I met Alexander Campos at the bar at a benefit event for the Morris-Jumel Mansion (he’s the Secretary of their Board of Trustees). He told me that he’s spent his entire career in arts organizations and that he was the Executive Director of The Center for Book Arts. Since I’d never before heard of The Center for Book Arts, first of all, I wanted to know exactly what “book arts” means: does it refer to books as an art objects in and of themselves, or is it art created using books as a medium? The answer was yes. Both of those things.
As I was intrigued, I asked if he’d mind showing me around the Center, and as he is a good sport, he agreed, so I went to visit him there a few weeks later to see what book arts were all about.
I found myself in a busy and crowded but inviting space in the Flatiron District. It’s part art gallery, and there were two Featured Artist Projects on display, both rather original and intriguing.
Colette Fu’s project, We Are Tiger Dragon People, consists of a series of elaborate, one of a kind, photographic pop-up books depicting ethnic minority groups in China. She originally focused her work in the Yunnan Province, where her family is from, and has subsequently expanded her focus to other geographic areas. Her intention is to use her skills as an artist to spread knowledge of the cultural richness of these tribes and their ways of living. The work is gorgeous, colorful and vibrant.
The other exhibition, John Jacobsmayer’s More Than Human, is a series of over 80 wood engravings cut from cross-sections of the same tree, a forty year old maple. The image sequence is inspired by an American Sign Language translation taken from James Dickey’s poem, “Sheep Child.” The images convey signs as performed by a collection of strange creatures, including monsters and androids. His work is intricate and fantastical, dark, disturbing, and strangely alluring.
The Main Gallery Exhibition, titled Redux, is a survey of past artists who have had Featured Artist Projects over the past forty years of the Center’s existence, as well as a few works that are from Center’s permanent collection.
But that is not all, oh no, that is not all…there was also an active bindery, with a workshop taking place in which students were learning the traditional art of bookbinding, making pamphlets and flat books, and getting familiar with the materials and techniques of the trade.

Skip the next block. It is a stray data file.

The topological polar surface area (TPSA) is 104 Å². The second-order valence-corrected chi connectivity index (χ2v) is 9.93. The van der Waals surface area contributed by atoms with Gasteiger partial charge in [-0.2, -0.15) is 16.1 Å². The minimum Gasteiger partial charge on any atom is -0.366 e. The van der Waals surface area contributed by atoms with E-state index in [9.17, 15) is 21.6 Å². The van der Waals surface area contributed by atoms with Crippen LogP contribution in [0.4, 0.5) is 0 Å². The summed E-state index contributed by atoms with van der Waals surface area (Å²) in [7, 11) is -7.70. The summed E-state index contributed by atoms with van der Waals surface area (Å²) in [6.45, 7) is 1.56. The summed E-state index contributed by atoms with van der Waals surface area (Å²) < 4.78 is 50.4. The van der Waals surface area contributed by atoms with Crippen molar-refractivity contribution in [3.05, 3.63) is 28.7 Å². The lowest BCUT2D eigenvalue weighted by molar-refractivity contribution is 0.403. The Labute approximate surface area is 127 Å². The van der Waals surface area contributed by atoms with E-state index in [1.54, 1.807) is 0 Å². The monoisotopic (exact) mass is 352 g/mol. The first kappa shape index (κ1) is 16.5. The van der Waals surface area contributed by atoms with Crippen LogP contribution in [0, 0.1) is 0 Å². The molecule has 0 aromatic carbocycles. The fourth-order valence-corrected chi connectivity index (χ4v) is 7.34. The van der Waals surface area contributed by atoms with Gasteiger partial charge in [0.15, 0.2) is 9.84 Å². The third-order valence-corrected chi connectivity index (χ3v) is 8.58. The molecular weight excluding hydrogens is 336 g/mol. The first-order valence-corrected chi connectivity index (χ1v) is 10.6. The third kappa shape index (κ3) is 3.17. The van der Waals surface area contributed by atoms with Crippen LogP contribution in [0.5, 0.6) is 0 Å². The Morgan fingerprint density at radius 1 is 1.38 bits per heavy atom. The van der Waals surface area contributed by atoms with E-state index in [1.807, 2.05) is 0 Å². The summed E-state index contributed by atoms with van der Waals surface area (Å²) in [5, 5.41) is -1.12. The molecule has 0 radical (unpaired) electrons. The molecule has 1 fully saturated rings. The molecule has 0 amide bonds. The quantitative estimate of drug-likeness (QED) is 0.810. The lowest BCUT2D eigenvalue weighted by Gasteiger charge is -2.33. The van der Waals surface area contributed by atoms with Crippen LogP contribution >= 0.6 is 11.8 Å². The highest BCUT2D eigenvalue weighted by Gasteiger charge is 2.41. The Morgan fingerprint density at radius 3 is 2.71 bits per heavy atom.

Also in the bindery was a craftsman (who rents space at the Center) working on a gorgeous red leather-bound volume with gilt ornamentation.
And on the other side of the Center, a group of NYU graduate students were on a field trip with their professor to the printshop, to learn a bit about letterpress printing: inking, imposition, impression, typefaces, paper, and so on. The technology has not changed a great deal from Gutenberg’s day, and was widely considered out of date by the 1980s, due to the proliferation of computers in homes and offices. But for many, it has a timeless appeal.
While this was all going on, Alexander was kind enough to answer my questions, as follows (edited and condensed for clarity):
The NewsWhistle Q&A with Alexander Campos, Exec. Dir., Center For Book Arts
Date of interview: February 25, 2015
Hometown: Los Angeles
Current town: New York City, since 1987
Occupation: Executive Director of the Center for Book Arts
What led you to this job at the Center for Book Arts?
I have a background as a museum professional; I studied art history and have a Master’s degree in arts administration. I’ve worked at four different museums and have cultivated donors…I used to do programming for donors, taking them on tours and site visits, including educational trips to art fairs and museums. I’ve been here for the past ten years.
And how did you get involved with the Morris-Jumel Mansion?
I was at a dinner party in LA. I was there sometime in the late nineties for the American Association of Museums [now called the American Alliance of Museums] conference and we were at the Huntington Library, a beautiful museum in San Marino. I was sitting next to the President of the Morris-Jumel Board at dinner, and she recruited me. It was an experience that really combined my love for museums, art, architecture, and books. The Morris-Jumel Mansion is an amazing place, and I can’t believe it’s not more well known.
Is the Center for Book Arts unique?
It was really the first organization of its kind in the United States. It has become a model for, and an inspiration for, other organizations like it, in Chicago, San Francisco, lots of places. Many times these groups are part of a university, others are independent non-profits like we are. People from these different organizations get together at conferences and share ideas.
What are some misconceptions people may have about book art and its history?
Gutenberg was, of course, very important, but the story people know about how that printing of the Bible led to democratization of culture and greater literacy: in reality, it took a lot longer, and was much more of a complicated process. The print runs in those days really weren’t very large, they didn’t reach the masses. It wasn’t really until the 20th century that books really became mass produced.